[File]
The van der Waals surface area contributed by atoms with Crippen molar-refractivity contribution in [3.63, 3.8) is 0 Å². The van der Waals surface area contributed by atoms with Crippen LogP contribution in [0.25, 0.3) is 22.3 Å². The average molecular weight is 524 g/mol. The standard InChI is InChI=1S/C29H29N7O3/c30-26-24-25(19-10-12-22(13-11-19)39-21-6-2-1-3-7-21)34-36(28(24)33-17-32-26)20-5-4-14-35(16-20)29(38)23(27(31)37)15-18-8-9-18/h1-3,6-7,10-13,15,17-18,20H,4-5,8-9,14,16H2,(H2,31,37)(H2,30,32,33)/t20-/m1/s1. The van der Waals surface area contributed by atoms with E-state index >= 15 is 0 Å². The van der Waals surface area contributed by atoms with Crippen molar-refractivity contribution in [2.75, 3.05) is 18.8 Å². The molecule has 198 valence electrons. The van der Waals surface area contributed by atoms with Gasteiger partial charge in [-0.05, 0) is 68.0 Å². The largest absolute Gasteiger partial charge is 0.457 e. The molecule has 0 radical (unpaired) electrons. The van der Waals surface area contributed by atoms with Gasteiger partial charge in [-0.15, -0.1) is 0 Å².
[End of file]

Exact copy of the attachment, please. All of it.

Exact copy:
The van der Waals surface area contributed by atoms with Crippen molar-refractivity contribution in [3.63, 3.8) is 0 Å². The van der Waals surface area contributed by atoms with Crippen LogP contribution in [0.25, 0.3) is 22.3 Å². The average molecular weight is 524 g/mol. The standard InChI is InChI=1S/C29H29N7O3/c30-26-24-25(19-10-12-22(13-11-19)39-21-6-2-1-3-7-21)34-36(28(24)33-17-32-26)20-5-4-14-35(16-20)29(38)23(27(31)37)15-18-8-9-18/h1-3,6-7,10-13,15,17-18,20H,4-5,8-9,14,16H2,(H2,31,37)(H2,30,32,33)/t20-/m1/s1. The van der Waals surface area contributed by atoms with E-state index >= 15 is 0 Å². The van der Waals surface area contributed by atoms with Crippen molar-refractivity contribution in [2.75, 3.05) is 18.8 Å². The molecule has 198 valence electrons. The van der Waals surface area contributed by atoms with Gasteiger partial charge in [-0.05, 0) is 68.0 Å². The largest absolute Gasteiger partial charge is 0.457 e. The molecule has 0 radical (unpaired) electrons. The van der Waals surface area contributed by atoms with Gasteiger partial charge in [-0.15, -0.1) is 0 Å².